Jordan said on Friday that a decision to end subsidies on staple pita bread will take effect on Saturday, the first such step in over two decades to ease the country’s budget woes.
The price of a kilo of white pita bread was raised 60 percent to 0.40 dinars ($0.50) from 0.25 dinars ($0.30) and price of large pita bread nearly doubled.
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Other types of bread that most middle-class Jordanians consume are not affected.
The government has put in place a mechanism to offset the effect on the poor by cash transfers.
Trade Minister Yarub Qudah announced the new prices at a news conference on January 8, saying that prices would be locked until the end of 2018 as the kingdom has sufficient reserves of wheat.
The government would save about 50 million Jordanian dinars ($70m) in subsidies that used to amount to around 120 million dinars ($170m) annually, the Jordan Times daily cited Qudah as saying.
Asked how the government would issue the cash transfers to compensate the poor, Qudah said that low paid civil servants would receive cash subsidies with their salaries.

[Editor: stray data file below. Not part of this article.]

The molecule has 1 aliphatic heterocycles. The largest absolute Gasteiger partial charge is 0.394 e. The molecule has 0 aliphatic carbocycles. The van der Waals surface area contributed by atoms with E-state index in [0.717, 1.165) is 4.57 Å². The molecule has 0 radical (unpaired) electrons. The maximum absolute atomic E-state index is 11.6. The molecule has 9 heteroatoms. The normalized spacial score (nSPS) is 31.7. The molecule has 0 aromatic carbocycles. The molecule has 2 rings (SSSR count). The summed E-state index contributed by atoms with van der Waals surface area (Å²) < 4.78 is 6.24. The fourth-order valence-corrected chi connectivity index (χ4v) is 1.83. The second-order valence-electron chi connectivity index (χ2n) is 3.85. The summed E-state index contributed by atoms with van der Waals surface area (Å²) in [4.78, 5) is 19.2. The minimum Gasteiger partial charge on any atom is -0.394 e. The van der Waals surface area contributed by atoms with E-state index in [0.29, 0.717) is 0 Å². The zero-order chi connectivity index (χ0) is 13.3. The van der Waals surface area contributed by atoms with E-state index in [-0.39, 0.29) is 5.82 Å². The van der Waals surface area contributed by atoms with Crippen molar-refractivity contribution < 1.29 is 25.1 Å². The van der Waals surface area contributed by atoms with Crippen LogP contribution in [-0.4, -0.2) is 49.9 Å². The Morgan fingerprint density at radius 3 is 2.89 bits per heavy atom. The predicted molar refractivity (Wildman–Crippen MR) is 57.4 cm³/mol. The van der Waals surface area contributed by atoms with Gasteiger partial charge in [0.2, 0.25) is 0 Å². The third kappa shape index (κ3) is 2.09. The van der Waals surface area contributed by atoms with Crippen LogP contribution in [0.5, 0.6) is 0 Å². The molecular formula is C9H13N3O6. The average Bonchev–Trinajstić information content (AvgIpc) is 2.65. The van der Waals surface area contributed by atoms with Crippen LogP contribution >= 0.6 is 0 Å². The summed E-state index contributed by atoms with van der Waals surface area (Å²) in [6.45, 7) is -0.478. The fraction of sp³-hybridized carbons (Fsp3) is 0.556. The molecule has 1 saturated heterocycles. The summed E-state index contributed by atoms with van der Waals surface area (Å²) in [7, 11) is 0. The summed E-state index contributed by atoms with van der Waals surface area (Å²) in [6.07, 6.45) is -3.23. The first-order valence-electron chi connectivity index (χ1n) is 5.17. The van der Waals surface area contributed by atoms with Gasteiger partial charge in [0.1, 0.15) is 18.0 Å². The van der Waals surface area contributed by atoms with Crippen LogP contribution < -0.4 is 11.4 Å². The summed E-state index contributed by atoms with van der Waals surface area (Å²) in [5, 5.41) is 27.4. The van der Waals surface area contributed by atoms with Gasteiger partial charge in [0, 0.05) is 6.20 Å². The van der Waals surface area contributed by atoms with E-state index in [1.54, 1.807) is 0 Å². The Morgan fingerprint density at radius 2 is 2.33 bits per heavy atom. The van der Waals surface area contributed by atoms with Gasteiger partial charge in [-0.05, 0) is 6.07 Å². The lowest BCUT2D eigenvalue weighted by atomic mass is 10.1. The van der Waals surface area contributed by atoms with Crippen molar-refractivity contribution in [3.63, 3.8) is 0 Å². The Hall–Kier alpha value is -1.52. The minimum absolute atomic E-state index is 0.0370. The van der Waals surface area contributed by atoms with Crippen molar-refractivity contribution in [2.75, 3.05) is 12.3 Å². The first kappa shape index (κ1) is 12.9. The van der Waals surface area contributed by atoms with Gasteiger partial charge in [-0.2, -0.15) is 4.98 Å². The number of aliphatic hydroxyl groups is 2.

Other eligible citizens would receive the support quarterly or biannually by subscribing to a government site, the Jordan Times reported.
For those without bank account, the government will choose a bank where beneficiaries can receive the subsidies any time of the year, the daily said.
The price rise, which takes effect after midnight on Saturday, is the first major rise since 1996. A move to raise prices then sparked civil unrest when the government was forced to push for it to comply with International Monetary Fund (IMF) requirements for extending new credit.
This week’s move comes 10 days after Jordan’s cabinet announced a major package of IMF-guided tax hikes it says are crucial to gradually lower record public debt needed to get the economy hit by regional conflict growing again.
Although the IMF did not request lifting bread subsidies this time, the fund has long said Jordan’s ability to maintain a costly subsidy system was increasingly untenable in the absence of large foreign capital inflows or infusions of foreign aid.
Prime Minister Hani al-Mulki said the delay in implementing the much-needed reforms to generate extra revenues would increase the already high financing needs and threatens to hit the country’s finances.